Men Rejecting Women’s Work, and That’s a Problem

men in traditionally women's role

There’s been a lot written about the shortage of women in traditionally men’s jobs. Major efforts have been made to get more women into building trades, engineering and other non-traditional roles. As it turns out, there’s an equal shortage of men in traditionally women’s roles. Men rejecting women’s work may be an even bigger problem, for a number of reasons.

First, many of the jobs traditionally assigned to women are service sector jobs. Thank healthcare, childcare, and food preparation. During the same period when manufacturing jobs shrank by 5 million, service sector jobs increased by 9 million. Now that manufacturing is desperate for qualified workers and actively recruiting women, it seems likely that the desperation in the service sector can only increase.

Unfortunately, what has traditionally been “women’s work” has also been traditionally underpaid and underappreciated. That’s certainly true for many entry-level healthcare jobs. It’s even true for jobs like elementary education that require more education and training. It’s no wonder, perhaps, that men reject women’s work.

Wife and Clients Push Back, Too

It isn’t just the money, according to economist Betsey Stevenson. Women who have become full-time wage-earners have asked their partners to step up participation in child-rearing, cleaning and other care-taking responsibilities. For some men, going into a traditional woman’s role at work would be a double whammy.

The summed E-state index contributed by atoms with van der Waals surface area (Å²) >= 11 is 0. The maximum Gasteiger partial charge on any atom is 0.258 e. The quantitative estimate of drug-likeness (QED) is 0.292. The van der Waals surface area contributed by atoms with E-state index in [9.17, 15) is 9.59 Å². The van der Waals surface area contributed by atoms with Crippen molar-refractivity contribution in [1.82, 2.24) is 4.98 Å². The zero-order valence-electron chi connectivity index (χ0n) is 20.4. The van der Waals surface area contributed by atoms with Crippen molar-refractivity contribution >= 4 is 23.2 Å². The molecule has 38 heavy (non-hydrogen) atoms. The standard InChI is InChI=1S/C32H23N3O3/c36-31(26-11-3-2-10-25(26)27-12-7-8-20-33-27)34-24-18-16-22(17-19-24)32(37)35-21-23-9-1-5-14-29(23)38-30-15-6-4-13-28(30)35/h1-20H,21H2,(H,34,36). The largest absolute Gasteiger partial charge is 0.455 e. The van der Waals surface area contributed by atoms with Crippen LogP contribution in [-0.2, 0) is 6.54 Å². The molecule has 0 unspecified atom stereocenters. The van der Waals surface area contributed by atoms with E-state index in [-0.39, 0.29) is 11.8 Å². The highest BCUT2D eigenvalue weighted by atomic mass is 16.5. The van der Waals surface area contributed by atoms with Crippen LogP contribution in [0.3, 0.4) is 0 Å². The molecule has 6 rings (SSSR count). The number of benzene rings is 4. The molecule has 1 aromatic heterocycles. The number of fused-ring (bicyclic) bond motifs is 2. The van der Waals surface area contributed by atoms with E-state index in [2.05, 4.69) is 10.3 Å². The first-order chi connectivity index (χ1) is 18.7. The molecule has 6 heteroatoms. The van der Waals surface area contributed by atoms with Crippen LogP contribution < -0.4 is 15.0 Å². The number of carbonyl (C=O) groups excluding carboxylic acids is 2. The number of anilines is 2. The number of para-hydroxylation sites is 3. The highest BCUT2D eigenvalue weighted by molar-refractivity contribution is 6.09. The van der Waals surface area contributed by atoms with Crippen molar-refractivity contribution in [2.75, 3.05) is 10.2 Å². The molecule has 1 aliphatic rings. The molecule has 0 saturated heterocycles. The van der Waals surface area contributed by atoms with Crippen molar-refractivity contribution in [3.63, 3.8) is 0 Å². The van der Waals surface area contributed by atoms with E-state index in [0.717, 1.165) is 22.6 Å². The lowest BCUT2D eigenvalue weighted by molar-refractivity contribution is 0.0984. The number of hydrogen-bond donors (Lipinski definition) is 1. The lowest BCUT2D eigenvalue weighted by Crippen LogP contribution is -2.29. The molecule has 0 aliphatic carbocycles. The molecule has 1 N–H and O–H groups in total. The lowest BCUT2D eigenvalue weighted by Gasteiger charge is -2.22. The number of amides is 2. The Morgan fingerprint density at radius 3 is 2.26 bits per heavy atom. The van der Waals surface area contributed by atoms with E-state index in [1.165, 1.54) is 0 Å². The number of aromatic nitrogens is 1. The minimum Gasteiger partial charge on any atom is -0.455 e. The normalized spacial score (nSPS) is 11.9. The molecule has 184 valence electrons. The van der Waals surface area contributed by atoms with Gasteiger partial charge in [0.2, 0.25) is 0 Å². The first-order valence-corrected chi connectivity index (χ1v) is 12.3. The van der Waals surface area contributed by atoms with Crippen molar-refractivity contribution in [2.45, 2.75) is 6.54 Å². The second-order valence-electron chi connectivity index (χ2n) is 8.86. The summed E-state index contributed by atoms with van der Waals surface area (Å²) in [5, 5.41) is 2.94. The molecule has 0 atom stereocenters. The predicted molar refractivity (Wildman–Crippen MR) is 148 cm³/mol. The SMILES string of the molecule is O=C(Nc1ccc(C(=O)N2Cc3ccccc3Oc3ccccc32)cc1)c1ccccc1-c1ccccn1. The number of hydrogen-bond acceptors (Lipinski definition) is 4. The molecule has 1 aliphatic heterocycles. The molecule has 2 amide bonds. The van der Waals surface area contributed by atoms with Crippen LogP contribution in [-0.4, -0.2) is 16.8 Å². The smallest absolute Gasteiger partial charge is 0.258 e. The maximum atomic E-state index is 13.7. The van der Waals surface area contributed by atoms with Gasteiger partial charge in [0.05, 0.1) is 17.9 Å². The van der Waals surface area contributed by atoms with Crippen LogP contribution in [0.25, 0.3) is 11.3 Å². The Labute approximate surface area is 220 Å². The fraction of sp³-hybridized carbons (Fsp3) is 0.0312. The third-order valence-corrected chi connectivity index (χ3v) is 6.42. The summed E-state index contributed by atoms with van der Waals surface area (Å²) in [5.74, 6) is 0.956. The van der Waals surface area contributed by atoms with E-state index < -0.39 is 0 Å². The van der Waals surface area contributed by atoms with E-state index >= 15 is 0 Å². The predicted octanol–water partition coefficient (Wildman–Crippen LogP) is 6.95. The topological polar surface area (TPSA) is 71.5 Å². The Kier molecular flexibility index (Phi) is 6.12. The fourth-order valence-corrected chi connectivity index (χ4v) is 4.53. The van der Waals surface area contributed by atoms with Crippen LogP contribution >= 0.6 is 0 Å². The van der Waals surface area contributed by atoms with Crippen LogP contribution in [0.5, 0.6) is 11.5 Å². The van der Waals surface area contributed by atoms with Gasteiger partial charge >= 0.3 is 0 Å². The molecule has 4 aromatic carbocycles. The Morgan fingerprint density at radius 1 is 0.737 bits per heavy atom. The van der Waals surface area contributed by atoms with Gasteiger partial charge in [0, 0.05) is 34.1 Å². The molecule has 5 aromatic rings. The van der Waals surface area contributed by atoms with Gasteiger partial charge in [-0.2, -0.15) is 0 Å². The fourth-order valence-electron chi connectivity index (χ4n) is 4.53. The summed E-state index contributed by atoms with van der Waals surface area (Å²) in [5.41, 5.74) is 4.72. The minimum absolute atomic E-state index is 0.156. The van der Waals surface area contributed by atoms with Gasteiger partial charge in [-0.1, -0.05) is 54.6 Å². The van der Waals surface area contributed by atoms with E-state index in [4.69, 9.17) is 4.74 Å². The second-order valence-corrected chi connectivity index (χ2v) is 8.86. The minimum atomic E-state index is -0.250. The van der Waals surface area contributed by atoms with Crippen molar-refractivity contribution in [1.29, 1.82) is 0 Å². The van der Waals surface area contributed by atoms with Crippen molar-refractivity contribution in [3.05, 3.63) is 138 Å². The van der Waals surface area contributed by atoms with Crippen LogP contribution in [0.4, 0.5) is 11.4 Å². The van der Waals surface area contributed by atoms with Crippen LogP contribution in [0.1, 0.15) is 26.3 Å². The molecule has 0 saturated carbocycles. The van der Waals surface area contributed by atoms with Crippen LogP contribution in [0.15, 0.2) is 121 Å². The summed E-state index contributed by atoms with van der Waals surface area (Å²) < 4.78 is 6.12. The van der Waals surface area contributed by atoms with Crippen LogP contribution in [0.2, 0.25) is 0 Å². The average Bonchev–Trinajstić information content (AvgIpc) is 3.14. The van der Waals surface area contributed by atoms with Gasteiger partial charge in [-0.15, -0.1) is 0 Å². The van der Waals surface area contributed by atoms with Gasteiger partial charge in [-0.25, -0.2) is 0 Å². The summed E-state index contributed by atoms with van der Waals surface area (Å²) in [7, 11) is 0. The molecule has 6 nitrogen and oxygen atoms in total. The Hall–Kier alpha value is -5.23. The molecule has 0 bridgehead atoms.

And it isn’t just the men themselves, according to an article in the New York Times, which said that “some men who might have been willing to consider lower-paid jobs in typically feminine fields encountered resistance from their wives, who urged them to keep looking.”

There can also be resistance to male caregivers from the client side, according to the New York Times article. The CEO of a home care company said, “A lot of families prefer females.” He added, “It’s sad because there’s a lot of patients who could stay at home longer if there were more males in the field. They need assistance like getting in and out of the bed, transferring to the shower – it’s a very physically demanding job.’

Shrinking Workforce Needs Men

The even bigger problem with men rejecting women’s work is that our overall workforce participation continues to decline. It’s now below 63 percent overall. “About 20 million men between the prime working ages of 20 and 65 had no paid work in 2015, and seven million men have stopped looking altogether,” the New York Times said. That’s a problem for them, for their families and for the economy as a whole.

Maybe the service sector needs to take a cue from the traditionally male industries. They have found ways to align women’s skills and values–eye-hand coordination, planning ability, teamwork–with the requirements of manufacturing and construction.

The service sector could point out that many service sector jobs require lots of tools and technology, which have an appeal to men.

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